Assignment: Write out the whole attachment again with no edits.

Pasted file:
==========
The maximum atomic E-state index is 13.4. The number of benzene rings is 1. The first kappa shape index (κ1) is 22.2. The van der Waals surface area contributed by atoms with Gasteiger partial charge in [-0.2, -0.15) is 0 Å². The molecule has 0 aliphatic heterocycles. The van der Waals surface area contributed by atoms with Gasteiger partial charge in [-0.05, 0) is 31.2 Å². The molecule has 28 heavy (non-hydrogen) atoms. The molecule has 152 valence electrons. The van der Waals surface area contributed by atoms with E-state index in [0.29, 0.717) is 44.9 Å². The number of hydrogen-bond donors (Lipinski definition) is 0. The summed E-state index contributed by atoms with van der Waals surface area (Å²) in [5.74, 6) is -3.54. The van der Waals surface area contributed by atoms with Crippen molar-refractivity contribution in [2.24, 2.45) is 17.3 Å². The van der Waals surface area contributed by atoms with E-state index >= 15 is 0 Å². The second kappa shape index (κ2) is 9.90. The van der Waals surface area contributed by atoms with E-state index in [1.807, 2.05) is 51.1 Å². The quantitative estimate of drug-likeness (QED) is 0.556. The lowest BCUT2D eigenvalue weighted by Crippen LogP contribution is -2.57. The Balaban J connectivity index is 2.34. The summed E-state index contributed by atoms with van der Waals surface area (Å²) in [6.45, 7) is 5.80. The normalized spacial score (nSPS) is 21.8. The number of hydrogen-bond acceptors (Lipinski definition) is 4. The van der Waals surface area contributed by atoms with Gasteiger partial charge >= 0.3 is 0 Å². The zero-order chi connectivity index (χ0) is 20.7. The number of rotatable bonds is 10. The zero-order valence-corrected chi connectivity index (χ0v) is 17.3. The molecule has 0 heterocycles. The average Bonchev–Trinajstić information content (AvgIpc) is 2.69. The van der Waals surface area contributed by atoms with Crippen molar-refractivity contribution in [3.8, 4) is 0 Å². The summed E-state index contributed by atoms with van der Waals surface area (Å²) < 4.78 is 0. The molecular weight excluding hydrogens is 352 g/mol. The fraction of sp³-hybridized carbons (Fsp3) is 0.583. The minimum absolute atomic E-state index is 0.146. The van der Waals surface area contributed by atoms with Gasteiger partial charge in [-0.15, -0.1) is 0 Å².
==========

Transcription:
The maximum atomic E-state index is 13.4. The number of benzene rings is 1. The first kappa shape index (κ1) is 22.2. The van der Waals surface area contributed by atoms with Gasteiger partial charge in [-0.2, -0.15) is 0 Å². The molecule has 0 aliphatic heterocycles. The van der Waals surface area contributed by atoms with Gasteiger partial charge in [-0.05, 0) is 31.2 Å². The molecule has 28 heavy (non-hydrogen) atoms. The molecule has 152 valence electrons. The van der Waals surface area contributed by atoms with E-state index in [0.29, 0.717) is 44.9 Å². The number of hydrogen-bond donors (Lipinski definition) is 0. The summed E-state index contributed by atoms with van der Waals surface area (Å²) in [5.74, 6) is -3.54. The van der Waals surface area contributed by atoms with Crippen molar-refractivity contribution in [2.24, 2.45) is 17.3 Å². The van der Waals surface area contributed by atoms with E-state index >= 15 is 0 Å². The second kappa shape index (κ2) is 9.90. The van der Waals surface area contributed by atoms with E-state index in [1.807, 2.05) is 51.1 Å². The quantitative estimate of drug-likeness (QED) is 0.556. The lowest BCUT2D eigenvalue weighted by Crippen LogP contribution is -2.57. The Balaban J connectivity index is 2.34. The summed E-state index contributed by atoms with van der Waals surface area (Å²) in [6.45, 7) is 5.80. The normalized spacial score (nSPS) is 21.8. The number of hydrogen-bond acceptors (Lipinski definition) is 4. The van der Waals surface area contributed by atoms with Gasteiger partial charge >= 0.3 is 0 Å². The zero-order chi connectivity index (χ0) is 20.7. The number of rotatable bonds is 10. The zero-order valence-corrected chi connectivity index (χ0v) is 17.3. The molecule has 0 heterocycles. The average Bonchev–Trinajstić information content (AvgIpc) is 2.69. The van der Waals surface area contributed by atoms with Crippen molar-refractivity contribution in [3.8, 4) is 0 Å². The summed E-state index contributed by atoms with van der Waals surface area (Å²) < 4.78 is 0. The molecular weight excluding hydrogens is 352 g/mol. The fraction of sp³-hybridized carbons (Fsp3) is 0.583. The minimum absolute atomic E-state index is 0.146. The van der Waals surface area contributed by atoms with Gasteiger partial charge in [-0.15, -0.1) is 0 Å².